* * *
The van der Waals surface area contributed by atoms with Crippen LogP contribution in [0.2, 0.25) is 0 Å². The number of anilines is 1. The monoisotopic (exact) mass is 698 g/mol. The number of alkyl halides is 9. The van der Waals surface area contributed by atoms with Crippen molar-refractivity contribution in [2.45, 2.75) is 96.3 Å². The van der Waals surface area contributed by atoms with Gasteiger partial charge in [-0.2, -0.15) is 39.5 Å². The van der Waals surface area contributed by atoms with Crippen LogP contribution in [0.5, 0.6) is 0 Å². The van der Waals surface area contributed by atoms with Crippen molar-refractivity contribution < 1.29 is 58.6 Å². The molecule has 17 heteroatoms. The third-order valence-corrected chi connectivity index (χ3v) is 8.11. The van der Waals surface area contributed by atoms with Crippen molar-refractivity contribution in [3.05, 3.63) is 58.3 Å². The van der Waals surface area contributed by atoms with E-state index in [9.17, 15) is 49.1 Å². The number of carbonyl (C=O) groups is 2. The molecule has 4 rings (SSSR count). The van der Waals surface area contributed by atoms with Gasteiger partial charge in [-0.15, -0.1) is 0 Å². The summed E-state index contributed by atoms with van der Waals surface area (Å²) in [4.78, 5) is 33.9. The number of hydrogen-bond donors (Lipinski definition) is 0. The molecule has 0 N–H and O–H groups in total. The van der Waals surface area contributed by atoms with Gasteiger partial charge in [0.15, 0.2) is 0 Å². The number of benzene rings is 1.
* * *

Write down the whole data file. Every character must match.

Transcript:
The van der Waals surface area contributed by atoms with Crippen LogP contribution in [0.2, 0.25) is 0 Å². The number of anilines is 1. The monoisotopic (exact) mass is 698 g/mol. The number of alkyl halides is 9. The van der Waals surface area contributed by atoms with Crippen molar-refractivity contribution in [2.45, 2.75) is 96.3 Å². The van der Waals surface area contributed by atoms with Gasteiger partial charge in [-0.2, -0.15) is 39.5 Å². The van der Waals surface area contributed by atoms with Crippen LogP contribution in [0.5, 0.6) is 0 Å². The van der Waals surface area contributed by atoms with Crippen molar-refractivity contribution < 1.29 is 58.6 Å². The molecule has 17 heteroatoms. The third-order valence-corrected chi connectivity index (χ3v) is 8.11. The van der Waals surface area contributed by atoms with Crippen molar-refractivity contribution in [3.05, 3.63) is 58.3 Å². The van der Waals surface area contributed by atoms with E-state index in [9.17, 15) is 49.1 Å². The number of carbonyl (C=O) groups is 2. The molecule has 4 rings (SSSR count). The van der Waals surface area contributed by atoms with Gasteiger partial charge in [-0.15, -0.1) is 0 Å². The summed E-state index contributed by atoms with van der Waals surface area (Å²) in [4.78, 5) is 33.9. The number of hydrogen-bond donors (Lipinski definition) is 0. The molecule has 0 N–H and O–H groups in total. The van der Waals surface area contributed by atoms with Gasteiger partial charge in [0.15, 0.2) is 0 Å². The number of benzene rings is 1.